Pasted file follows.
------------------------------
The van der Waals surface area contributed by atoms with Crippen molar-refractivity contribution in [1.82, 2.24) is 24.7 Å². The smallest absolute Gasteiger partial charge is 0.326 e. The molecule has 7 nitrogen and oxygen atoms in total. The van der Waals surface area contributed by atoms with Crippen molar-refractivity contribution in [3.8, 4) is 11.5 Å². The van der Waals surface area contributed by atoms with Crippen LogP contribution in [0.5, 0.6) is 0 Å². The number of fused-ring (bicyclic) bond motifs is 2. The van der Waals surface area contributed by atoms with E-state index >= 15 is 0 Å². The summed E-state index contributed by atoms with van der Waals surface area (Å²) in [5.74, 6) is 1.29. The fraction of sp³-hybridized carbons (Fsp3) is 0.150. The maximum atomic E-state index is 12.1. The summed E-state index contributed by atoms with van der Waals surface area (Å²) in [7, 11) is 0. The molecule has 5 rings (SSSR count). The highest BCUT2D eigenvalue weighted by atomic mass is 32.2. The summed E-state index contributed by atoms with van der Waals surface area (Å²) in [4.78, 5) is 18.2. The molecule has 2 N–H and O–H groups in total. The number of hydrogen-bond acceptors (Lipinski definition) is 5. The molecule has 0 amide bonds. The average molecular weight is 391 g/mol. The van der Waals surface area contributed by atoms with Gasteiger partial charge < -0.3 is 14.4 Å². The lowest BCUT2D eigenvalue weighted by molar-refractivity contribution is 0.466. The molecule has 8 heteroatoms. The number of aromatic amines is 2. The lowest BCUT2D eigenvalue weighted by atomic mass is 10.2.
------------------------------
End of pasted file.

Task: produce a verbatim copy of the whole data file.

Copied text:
The van der Waals surface area contributed by atoms with Crippen molar-refractivity contribution in [1.82, 2.24) is 24.7 Å². The smallest absolute Gasteiger partial charge is 0.326 e. The molecule has 7 nitrogen and oxygen atoms in total. The van der Waals surface area contributed by atoms with Crippen molar-refractivity contribution in [3.8, 4) is 11.5 Å². The van der Waals surface area contributed by atoms with Crippen LogP contribution in [0.5, 0.6) is 0 Å². The number of fused-ring (bicyclic) bond motifs is 2. The van der Waals surface area contributed by atoms with E-state index >= 15 is 0 Å². The summed E-state index contributed by atoms with van der Waals surface area (Å²) in [5.74, 6) is 1.29. The fraction of sp³-hybridized carbons (Fsp3) is 0.150. The maximum atomic E-state index is 12.1. The summed E-state index contributed by atoms with van der Waals surface area (Å²) in [7, 11) is 0. The molecule has 5 rings (SSSR count). The highest BCUT2D eigenvalue weighted by atomic mass is 32.2. The summed E-state index contributed by atoms with van der Waals surface area (Å²) in [4.78, 5) is 18.2. The molecule has 2 N–H and O–H groups in total. The number of hydrogen-bond acceptors (Lipinski definition) is 5. The molecule has 0 amide bonds. The average molecular weight is 391 g/mol. The van der Waals surface area contributed by atoms with Gasteiger partial charge < -0.3 is 14.4 Å². The lowest BCUT2D eigenvalue weighted by molar-refractivity contribution is 0.466. The molecule has 8 heteroatoms. The number of aromatic amines is 2. The lowest BCUT2D eigenvalue weighted by atomic mass is 10.2.